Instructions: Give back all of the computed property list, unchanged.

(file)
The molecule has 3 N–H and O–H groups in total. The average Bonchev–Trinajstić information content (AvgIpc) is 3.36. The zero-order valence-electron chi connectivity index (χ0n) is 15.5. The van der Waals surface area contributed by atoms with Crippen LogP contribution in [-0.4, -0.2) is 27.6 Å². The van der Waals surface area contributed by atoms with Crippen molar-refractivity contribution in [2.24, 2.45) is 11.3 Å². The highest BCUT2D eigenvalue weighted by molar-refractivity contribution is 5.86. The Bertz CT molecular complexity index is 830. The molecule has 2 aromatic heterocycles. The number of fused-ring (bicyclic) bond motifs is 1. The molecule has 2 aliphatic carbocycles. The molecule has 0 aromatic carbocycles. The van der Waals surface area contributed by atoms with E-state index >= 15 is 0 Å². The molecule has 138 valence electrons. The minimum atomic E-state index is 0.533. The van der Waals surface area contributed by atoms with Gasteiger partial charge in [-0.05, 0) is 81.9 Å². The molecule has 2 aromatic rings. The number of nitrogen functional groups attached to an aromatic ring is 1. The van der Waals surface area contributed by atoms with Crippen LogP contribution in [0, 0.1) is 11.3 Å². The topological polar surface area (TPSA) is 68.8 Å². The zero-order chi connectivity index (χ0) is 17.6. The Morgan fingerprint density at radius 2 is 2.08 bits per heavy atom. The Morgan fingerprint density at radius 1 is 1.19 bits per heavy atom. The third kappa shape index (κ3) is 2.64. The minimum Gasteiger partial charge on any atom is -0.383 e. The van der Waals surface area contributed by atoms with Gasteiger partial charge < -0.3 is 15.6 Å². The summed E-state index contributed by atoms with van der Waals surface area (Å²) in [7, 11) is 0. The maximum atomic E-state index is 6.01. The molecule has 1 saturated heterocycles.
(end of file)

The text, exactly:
The molecule has 3 N–H and O–H groups in total. The average Bonchev–Trinajstić information content (AvgIpc) is 3.36. The zero-order valence-electron chi connectivity index (χ0n) is 15.5. The van der Waals surface area contributed by atoms with Crippen LogP contribution in [-0.4, -0.2) is 27.6 Å². The van der Waals surface area contributed by atoms with Crippen molar-refractivity contribution in [2.24, 2.45) is 11.3 Å². The highest BCUT2D eigenvalue weighted by molar-refractivity contribution is 5.86. The Bertz CT molecular complexity index is 830. The molecule has 2 aromatic heterocycles. The number of fused-ring (bicyclic) bond motifs is 1. The molecule has 2 aliphatic carbocycles. The molecule has 0 aromatic carbocycles. The van der Waals surface area contributed by atoms with E-state index >= 15 is 0 Å². The molecule has 138 valence electrons. The minimum atomic E-state index is 0.533. The van der Waals surface area contributed by atoms with Gasteiger partial charge in [-0.05, 0) is 81.9 Å². The molecule has 2 aromatic rings. The number of nitrogen functional groups attached to an aromatic ring is 1. The van der Waals surface area contributed by atoms with Crippen LogP contribution in [0, 0.1) is 11.3 Å². The topological polar surface area (TPSA) is 68.8 Å². The zero-order chi connectivity index (χ0) is 17.6. The Morgan fingerprint density at radius 2 is 2.08 bits per heavy atom. The Morgan fingerprint density at radius 1 is 1.19 bits per heavy atom. The third kappa shape index (κ3) is 2.64. The minimum Gasteiger partial charge on any atom is -0.383 e. The van der Waals surface area contributed by atoms with Gasteiger partial charge < -0.3 is 15.6 Å². The summed E-state index contributed by atoms with van der Waals surface area (Å²) in [7, 11) is 0. The maximum atomic E-state index is 6.01. The molecule has 1 saturated heterocycles.